Looking at the current economic scenario, we know that inflation has been on the rise for quite some time now. Due to this trend, people are gravitating toward things that will protect their assets and investments from the effects of inflation.

Bitcoin (bitcoin to INR), and cryptocurrency in general, is often seen as an inflation-resistant asset, and proponents frequently portray it as an asset class uncorrelated with real-world assets. However, things soon grow difficult when you realize that each cryptocurrency is distinct, and some are designed to be inflationary. So it’s better to do your research before you stake your capital.

Understanding What Inflation Is

Inflation is a phrase used in economics to describe times when prices of commodities tend to grow with time. That’s usually because a currency devalues, or when one unit of the same currency buys less than it used to. If you watch an ’80s documentary and see someone selling a burger for 50 cents but the same restaurant costs you ten dollars, that’s inflation in action.

Economists have always believed that a little amount of inflation is beneficial in keeping consumers purchasing and therefore fueling the economy. However, in times of economic catastrophes, such as the coronavirus pandemic, inflation has the potential to completely spiral out of control.

Relation Between Bitcoin And Inflation

Crypto supporters believe that enabling central bankers to control the economy via monetary policies, namely quantitative easing, would eventually result in negative results. Examples of these are the central banks of Venezuela, Turkey, and Zimbabwe which have wrecked their own economies by rampant money creation.

Crypto proponents often claim that since cryptocurrencies like bitcoin (BTC) are decentralized and cannot be shut down, they are immune to the ineptitude of central bankers and governments.

Another reason is that the issue of bitcoin is controlled by a code — unlike the Fed, a central bank cannot just print as much bitcoin as it wishes to influence the market. It is completely out of the hands of the central bank which works in its favor.

While more bitcoin will enter circulation over time, the Bitcoin protocol determines the pace at which new bitcoin are distributed to miners and not any external factor. The supply is limited, and fresh coin supplies are expected to run out by the year 2140. And, unlike central banks, whose economists must react to market developments, the Bitcoin blockchain operates like a well-oiled machine, unaffected by the outside world. Having said that, bitcoin has its own ups and downs as it’s a volatile cryptocurrency.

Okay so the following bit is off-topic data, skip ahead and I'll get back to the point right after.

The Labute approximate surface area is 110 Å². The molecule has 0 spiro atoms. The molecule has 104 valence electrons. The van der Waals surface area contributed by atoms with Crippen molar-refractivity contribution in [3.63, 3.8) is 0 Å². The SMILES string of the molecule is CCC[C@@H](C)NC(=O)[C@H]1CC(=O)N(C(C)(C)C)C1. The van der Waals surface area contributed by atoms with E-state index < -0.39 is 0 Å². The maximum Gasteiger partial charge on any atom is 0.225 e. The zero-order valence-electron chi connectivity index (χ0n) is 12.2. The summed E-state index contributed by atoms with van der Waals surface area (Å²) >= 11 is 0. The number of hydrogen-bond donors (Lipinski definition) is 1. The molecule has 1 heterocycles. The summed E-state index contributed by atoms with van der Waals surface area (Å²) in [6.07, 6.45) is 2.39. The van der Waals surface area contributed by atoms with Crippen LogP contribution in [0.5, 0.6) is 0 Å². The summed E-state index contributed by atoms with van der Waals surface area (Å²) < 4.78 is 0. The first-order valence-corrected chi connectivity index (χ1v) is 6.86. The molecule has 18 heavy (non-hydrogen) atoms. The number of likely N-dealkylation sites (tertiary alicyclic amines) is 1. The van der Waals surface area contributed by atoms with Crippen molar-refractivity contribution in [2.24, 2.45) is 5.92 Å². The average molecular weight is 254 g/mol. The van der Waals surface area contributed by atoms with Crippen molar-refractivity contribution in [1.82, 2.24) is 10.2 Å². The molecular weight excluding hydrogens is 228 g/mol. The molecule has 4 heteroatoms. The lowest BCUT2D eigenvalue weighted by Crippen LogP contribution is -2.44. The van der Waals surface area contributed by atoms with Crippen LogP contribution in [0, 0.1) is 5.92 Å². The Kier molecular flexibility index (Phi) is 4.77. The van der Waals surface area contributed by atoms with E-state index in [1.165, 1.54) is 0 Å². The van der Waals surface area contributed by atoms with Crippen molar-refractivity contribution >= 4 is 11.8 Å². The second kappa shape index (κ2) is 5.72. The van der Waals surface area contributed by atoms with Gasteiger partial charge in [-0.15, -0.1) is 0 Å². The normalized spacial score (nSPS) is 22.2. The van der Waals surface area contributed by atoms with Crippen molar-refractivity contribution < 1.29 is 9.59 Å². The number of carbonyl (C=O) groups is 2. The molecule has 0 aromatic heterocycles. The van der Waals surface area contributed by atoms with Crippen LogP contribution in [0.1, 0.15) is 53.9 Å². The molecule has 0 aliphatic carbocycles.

Every four years, the system reduces the production of new bitcoin by half – a process known as “halving.” Because of Bitcoin’s limited quantity, some supporters compare it to “digital gold,” a reference to the yellow metal, another popular inflation-resistant commodity. Stores of value assets withstand the test of time because they are uncorrelated with other assets and are immune to market interference.

But Is Bitcoin Really A Hedge Against Inflation?

While the US dollar has declined in value, since bitcoin’s inception the cryptocurrency has only seen an increase in its value, seeing tribulations from time to time, rewarding early investors. However, cryptocurrency is very volatile: recent investors who lost money when bitcoin crashed may inform you that their investment did not surpass inflation in the near run.

Bitcoin has mirrored the U.S. stock market in recent years, which performs well when the economy is stimulated and wobbles when spending falls — as in times of high inflation. Bitcoin plummeted after inflation hit 40-year highs in December 2021. Without the benefit of hindsight, it is impossible to assess if bitcoin is a long-term inflation hedge.

However, not all cryptocurrencies function in the same way as bitcoin. Some cryptocurrencies are deflationary, which means that the supply declines over time in order to raise the coin’s value over time (if the demand remains the same).

Other cryptocurrencies have volatile supply; for example, the stable coin TerraUSD (UST) mints and destroys tokens based on LUNA token exchanges to maintain its price stable at $1.

Although the cryptocurrency market is volatile, you can always buy polygon, Ethereum, dogecoin, etc, to make some profits as they are doing well. Wherever you decide to put your money, always do research first.

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